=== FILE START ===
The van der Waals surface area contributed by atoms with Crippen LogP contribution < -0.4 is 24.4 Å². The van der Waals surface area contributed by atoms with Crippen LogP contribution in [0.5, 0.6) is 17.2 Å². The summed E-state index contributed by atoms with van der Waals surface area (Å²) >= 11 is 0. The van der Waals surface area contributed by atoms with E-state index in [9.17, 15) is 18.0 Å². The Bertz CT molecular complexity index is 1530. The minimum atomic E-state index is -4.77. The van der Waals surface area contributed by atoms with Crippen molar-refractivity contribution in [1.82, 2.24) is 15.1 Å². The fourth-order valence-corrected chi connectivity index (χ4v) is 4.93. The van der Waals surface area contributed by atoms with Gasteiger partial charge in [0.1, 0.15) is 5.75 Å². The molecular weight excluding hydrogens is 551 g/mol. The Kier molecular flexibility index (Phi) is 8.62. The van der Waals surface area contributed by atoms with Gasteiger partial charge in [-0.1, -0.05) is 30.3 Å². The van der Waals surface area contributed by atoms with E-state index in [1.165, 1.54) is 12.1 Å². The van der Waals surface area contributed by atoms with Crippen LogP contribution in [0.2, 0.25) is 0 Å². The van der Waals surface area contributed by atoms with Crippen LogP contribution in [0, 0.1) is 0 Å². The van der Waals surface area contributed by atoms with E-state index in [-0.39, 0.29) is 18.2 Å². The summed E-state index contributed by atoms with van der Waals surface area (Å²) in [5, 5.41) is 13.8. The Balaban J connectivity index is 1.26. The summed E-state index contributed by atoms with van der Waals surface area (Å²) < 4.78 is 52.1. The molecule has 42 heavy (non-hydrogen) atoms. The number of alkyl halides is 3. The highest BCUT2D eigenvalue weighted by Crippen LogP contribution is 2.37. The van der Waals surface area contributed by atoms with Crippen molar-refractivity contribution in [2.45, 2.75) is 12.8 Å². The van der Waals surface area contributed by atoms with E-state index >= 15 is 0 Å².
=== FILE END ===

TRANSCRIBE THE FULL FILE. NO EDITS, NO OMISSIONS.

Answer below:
The van der Waals surface area contributed by atoms with Crippen LogP contribution < -0.4 is 24.4 Å². The van der Waals surface area contributed by atoms with Crippen LogP contribution in [0.5, 0.6) is 17.2 Å². The summed E-state index contributed by atoms with van der Waals surface area (Å²) >= 11 is 0. The van der Waals surface area contributed by atoms with E-state index in [9.17, 15) is 18.0 Å². The Bertz CT molecular complexity index is 1530. The minimum atomic E-state index is -4.77. The van der Waals surface area contributed by atoms with Crippen molar-refractivity contribution in [1.82, 2.24) is 15.1 Å². The fourth-order valence-corrected chi connectivity index (χ4v) is 4.93. The van der Waals surface area contributed by atoms with Gasteiger partial charge in [0.1, 0.15) is 5.75 Å². The molecular weight excluding hydrogens is 551 g/mol. The Kier molecular flexibility index (Phi) is 8.62. The van der Waals surface area contributed by atoms with Gasteiger partial charge in [-0.1, -0.05) is 30.3 Å². The van der Waals surface area contributed by atoms with E-state index in [1.165, 1.54) is 12.1 Å². The van der Waals surface area contributed by atoms with Crippen LogP contribution in [0.2, 0.25) is 0 Å². The van der Waals surface area contributed by atoms with Crippen LogP contribution in [0, 0.1) is 0 Å². The van der Waals surface area contributed by atoms with E-state index in [-0.39, 0.29) is 18.2 Å². The summed E-state index contributed by atoms with van der Waals surface area (Å²) in [5, 5.41) is 13.8. The Balaban J connectivity index is 1.26. The summed E-state index contributed by atoms with van der Waals surface area (Å²) < 4.78 is 52.1. The molecule has 42 heavy (non-hydrogen) atoms. The number of alkyl halides is 3. The highest BCUT2D eigenvalue weighted by Crippen LogP contribution is 2.37. The van der Waals surface area contributed by atoms with Crippen molar-refractivity contribution in [2.45, 2.75) is 12.8 Å². The van der Waals surface area contributed by atoms with E-state index >= 15 is 0 Å².